Four Feathers is a good picture. Merian C. Cooper and Ernest B. Schoedsack were the producers. They made Chang. It is no secret that Feathers’ treatment was primarily photographic. The dramatics followed. Cooper and Schoedsack must also have been the directors of the story part, for no one else is credited. Nor is a photographer named.
Ever see a herd of hippo slide down a steep bank of a jungle watering place? Ever see a large family of baboons hop from limb to limb to escape a forest fire? Or a huge army of black savages dashing to battle on white camels? These three items are Four Feathers.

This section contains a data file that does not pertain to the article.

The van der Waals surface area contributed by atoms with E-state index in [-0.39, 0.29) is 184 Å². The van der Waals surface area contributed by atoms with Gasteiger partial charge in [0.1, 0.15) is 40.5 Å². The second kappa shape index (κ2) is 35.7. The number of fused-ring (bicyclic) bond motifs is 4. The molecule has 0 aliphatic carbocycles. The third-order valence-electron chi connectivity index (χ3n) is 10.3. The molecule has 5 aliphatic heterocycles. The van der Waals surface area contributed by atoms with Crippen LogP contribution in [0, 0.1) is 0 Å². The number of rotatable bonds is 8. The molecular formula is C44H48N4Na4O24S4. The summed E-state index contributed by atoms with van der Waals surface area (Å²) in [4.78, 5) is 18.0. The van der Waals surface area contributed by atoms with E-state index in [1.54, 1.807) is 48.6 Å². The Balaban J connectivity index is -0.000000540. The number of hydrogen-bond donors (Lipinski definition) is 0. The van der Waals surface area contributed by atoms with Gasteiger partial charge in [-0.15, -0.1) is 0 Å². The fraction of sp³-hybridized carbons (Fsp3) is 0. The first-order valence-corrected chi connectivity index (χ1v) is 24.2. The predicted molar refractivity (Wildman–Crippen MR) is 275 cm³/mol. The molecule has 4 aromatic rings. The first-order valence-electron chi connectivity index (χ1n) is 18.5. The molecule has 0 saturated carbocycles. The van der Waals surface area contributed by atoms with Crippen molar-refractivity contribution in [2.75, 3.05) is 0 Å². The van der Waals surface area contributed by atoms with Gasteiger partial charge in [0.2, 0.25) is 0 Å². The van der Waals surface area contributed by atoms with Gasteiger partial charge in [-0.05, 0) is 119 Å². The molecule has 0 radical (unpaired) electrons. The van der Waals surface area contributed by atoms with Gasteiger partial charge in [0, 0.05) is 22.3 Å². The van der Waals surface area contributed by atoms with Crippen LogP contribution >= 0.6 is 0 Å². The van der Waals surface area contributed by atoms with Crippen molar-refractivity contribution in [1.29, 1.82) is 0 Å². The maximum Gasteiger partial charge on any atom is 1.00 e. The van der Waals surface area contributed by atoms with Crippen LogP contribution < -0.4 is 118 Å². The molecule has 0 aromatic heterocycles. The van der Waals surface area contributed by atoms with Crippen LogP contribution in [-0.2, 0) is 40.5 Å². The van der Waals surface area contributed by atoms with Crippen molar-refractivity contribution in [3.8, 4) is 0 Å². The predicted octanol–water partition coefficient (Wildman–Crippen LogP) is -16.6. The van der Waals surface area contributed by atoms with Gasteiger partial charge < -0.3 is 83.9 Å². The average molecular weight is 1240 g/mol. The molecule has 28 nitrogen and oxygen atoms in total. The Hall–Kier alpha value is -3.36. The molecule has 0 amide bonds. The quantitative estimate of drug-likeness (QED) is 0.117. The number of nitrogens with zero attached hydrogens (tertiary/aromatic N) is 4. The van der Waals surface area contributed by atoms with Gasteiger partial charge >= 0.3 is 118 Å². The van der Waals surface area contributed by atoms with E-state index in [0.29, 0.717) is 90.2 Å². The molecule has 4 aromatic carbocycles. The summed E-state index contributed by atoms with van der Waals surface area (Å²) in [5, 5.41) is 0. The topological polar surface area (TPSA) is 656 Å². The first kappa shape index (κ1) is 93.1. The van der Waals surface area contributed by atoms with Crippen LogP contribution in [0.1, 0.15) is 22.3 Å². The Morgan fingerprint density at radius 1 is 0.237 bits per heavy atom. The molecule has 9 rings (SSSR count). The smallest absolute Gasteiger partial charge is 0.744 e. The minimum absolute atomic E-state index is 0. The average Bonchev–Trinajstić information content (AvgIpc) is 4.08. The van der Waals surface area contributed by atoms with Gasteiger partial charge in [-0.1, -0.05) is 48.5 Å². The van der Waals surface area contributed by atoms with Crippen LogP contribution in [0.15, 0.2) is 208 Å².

The white feather is the symbol of cowardice in the British army. The principal character and subsequent hero of A.W. Mason’s novel receives four white feathers.
Tale is set late in the last century. Four Feathers is highly reminiscent of Beau Geste. Pictorially they are much the same.
Richard Arlen’s performance is good most of the while, excellent at times. William Powell is next with the most to do and does it like Powell. Clive Brook is not handed his usual weighty part and isn’t impressive because of that, while Theodore von Eltz, as the lesser of the four chums, has no opportunity to be more than satisfactory. Fay Wray only has to look good.